I'm writing a series this month for NewMusicBox on the importance of (and resources for) building curriculum diversity. I will continue to update the links to the full series here as they are published:
An introduction to the series, and to the concept of "stereotype threat."
Excerpt: One of my favorite things about teaching is that curriculum is alive, and therefore must be nourished so that it may change over time. . . . Students need role models, but beyond that, permission. I heard this same message from many of the scholars I interviewed: that just seeing the idea of success in the present was not the only important element, but also understanding that there is a precedent. The only way to show students this precedent, both historically and currently in the field, is curriculum that reflects the gender and racial diversity of our society.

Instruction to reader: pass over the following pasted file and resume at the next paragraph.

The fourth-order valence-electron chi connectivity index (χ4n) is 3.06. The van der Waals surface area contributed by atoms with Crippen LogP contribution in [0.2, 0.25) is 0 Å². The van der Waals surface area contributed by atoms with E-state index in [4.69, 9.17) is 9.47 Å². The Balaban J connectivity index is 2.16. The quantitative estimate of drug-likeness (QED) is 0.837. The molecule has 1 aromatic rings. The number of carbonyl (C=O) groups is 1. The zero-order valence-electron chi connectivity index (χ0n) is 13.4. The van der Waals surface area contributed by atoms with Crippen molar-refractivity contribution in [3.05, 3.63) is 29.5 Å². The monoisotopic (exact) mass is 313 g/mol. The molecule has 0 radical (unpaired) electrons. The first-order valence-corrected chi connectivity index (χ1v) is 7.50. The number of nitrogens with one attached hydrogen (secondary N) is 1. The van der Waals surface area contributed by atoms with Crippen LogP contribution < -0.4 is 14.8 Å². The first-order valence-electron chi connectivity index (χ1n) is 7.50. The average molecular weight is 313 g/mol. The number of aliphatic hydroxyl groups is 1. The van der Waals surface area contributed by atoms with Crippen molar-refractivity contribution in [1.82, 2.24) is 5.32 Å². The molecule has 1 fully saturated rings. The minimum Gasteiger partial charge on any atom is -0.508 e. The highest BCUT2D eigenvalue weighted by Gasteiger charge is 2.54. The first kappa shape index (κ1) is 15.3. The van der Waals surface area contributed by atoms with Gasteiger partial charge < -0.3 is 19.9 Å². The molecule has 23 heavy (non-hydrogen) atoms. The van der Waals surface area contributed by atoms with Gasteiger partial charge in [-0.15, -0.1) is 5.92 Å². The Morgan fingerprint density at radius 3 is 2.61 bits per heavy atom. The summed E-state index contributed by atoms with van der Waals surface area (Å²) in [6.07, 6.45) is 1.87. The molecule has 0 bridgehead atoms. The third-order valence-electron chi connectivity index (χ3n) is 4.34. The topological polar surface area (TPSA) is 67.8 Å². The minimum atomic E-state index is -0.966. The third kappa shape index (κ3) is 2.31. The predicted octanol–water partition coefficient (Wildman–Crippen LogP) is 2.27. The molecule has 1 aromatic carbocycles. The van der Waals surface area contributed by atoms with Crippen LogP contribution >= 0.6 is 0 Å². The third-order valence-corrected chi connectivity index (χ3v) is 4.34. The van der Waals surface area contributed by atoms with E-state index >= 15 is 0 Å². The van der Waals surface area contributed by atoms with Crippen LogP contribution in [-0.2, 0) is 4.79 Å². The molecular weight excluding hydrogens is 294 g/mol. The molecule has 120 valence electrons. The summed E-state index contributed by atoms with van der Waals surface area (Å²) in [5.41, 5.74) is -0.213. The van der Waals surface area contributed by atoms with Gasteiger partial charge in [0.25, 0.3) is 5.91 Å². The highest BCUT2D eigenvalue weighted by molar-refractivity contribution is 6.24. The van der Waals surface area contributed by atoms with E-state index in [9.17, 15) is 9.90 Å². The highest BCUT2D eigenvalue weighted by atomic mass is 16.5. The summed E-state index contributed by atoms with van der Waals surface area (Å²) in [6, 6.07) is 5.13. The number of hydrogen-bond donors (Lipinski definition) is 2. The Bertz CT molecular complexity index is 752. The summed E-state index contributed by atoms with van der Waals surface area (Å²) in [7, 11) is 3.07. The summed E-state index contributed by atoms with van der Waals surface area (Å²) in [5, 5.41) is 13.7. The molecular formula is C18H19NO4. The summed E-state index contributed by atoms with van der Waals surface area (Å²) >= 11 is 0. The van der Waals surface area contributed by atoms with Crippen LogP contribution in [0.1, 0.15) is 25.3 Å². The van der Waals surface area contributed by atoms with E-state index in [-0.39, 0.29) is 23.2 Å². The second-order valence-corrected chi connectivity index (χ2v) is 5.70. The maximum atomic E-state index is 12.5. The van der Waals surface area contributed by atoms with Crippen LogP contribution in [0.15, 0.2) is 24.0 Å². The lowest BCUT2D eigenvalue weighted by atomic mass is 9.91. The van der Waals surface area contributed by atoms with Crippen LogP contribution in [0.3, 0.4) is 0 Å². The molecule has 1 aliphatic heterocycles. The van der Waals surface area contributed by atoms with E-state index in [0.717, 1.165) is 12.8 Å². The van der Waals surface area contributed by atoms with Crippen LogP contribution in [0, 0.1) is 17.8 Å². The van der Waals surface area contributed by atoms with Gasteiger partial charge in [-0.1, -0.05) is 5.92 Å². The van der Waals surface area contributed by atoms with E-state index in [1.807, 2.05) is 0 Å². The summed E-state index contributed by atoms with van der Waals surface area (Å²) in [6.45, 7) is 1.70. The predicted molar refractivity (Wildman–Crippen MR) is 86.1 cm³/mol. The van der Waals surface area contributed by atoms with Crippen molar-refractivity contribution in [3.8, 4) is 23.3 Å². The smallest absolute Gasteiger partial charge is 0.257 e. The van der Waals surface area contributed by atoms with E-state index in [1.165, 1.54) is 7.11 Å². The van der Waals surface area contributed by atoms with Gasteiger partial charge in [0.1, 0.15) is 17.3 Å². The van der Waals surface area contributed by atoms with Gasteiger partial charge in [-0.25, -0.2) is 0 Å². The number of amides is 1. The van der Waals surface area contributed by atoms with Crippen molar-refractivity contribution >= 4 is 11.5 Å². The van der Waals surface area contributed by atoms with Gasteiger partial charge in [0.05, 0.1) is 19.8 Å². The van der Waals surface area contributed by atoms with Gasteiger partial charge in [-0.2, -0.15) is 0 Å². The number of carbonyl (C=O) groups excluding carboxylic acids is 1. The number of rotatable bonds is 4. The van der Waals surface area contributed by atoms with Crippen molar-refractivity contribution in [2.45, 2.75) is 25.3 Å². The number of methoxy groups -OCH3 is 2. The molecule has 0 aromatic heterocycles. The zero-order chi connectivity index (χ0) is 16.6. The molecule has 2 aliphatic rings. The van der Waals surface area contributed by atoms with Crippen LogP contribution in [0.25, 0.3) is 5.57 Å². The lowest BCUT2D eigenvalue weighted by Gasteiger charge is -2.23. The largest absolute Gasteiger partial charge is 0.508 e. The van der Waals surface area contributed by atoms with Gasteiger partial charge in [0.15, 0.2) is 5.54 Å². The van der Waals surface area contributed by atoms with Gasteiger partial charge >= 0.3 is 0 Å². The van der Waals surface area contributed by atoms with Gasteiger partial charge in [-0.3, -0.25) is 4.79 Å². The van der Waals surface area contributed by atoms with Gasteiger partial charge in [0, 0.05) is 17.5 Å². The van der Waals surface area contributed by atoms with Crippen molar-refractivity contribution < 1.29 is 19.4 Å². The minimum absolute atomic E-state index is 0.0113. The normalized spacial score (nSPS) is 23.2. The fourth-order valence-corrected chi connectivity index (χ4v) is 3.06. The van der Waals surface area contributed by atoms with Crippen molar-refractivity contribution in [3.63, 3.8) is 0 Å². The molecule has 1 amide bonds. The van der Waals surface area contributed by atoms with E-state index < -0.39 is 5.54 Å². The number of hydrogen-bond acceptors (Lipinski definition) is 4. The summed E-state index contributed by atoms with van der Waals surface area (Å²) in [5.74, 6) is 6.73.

Part One is an in-depth interview with the author of Pink Noises: Women on Electronic Music and Sound, Tara Rodgers. Rodgers is a composer/performer as well as scholar, and she talks about her first experiences with electronic music, her inspirations, as well as the nuts and bolts of her craft.
Part Two focuses on Music Theory resources. In this interview, the editors of Analytical Essays on Music by Women Composers, Laurel Parson and Brenda Ravenscroft discuss their inspiration behind creating the book, and other resources available for scholars.
Part Three examines music history and performance resources such as Anna Beer’s Sounds & Sweet Airs, performing organizations such as The Dream Unfinished, and performance practice resources like Maria Chavez’s Of Technique: Chance Procedures on Turntable.